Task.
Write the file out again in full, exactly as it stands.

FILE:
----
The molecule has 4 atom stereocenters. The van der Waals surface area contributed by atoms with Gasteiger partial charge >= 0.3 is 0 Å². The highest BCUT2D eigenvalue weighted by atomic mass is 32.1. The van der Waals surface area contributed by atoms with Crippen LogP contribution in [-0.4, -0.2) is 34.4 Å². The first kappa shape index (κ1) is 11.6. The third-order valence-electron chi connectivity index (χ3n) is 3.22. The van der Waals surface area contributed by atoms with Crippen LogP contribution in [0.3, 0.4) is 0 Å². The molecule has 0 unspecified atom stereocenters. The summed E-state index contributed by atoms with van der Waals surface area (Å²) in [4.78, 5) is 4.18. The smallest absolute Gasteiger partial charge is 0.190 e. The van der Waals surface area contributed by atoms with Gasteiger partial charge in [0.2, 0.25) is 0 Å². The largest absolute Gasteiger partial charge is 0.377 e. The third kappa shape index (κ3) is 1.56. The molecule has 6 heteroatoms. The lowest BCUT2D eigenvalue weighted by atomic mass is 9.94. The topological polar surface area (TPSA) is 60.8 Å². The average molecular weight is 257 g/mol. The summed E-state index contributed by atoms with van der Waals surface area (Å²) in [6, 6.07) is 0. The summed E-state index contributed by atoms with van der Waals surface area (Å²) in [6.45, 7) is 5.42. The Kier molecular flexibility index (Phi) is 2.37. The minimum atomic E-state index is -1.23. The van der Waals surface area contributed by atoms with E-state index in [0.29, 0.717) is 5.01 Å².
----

The molecule has 4 atom stereocenters. The van der Waals surface area contributed by atoms with Gasteiger partial charge >= 0.3 is 0 Å². The highest BCUT2D eigenvalue weighted by atomic mass is 32.1. The van der Waals surface area contributed by atoms with Crippen LogP contribution in [-0.4, -0.2) is 34.4 Å². The first kappa shape index (κ1) is 11.6. The third-order valence-electron chi connectivity index (χ3n) is 3.22. The van der Waals surface area contributed by atoms with Crippen LogP contribution in [0.3, 0.4) is 0 Å². The molecule has 0 unspecified atom stereocenters. The summed E-state index contributed by atoms with van der Waals surface area (Å²) in [4.78, 5) is 4.18. The smallest absolute Gasteiger partial charge is 0.190 e. The van der Waals surface area contributed by atoms with Gasteiger partial charge in [0.2, 0.25) is 0 Å². The largest absolute Gasteiger partial charge is 0.377 e. The third kappa shape index (κ3) is 1.56. The molecule has 6 heteroatoms. The lowest BCUT2D eigenvalue weighted by atomic mass is 9.94. The topological polar surface area (TPSA) is 60.8 Å². The average molecular weight is 257 g/mol. The summed E-state index contributed by atoms with van der Waals surface area (Å²) in [6, 6.07) is 0. The summed E-state index contributed by atoms with van der Waals surface area (Å²) in [6.45, 7) is 5.42. The Kier molecular flexibility index (Phi) is 2.37. The minimum atomic E-state index is -1.23. The van der Waals surface area contributed by atoms with E-state index in [0.29, 0.717) is 5.01 Å².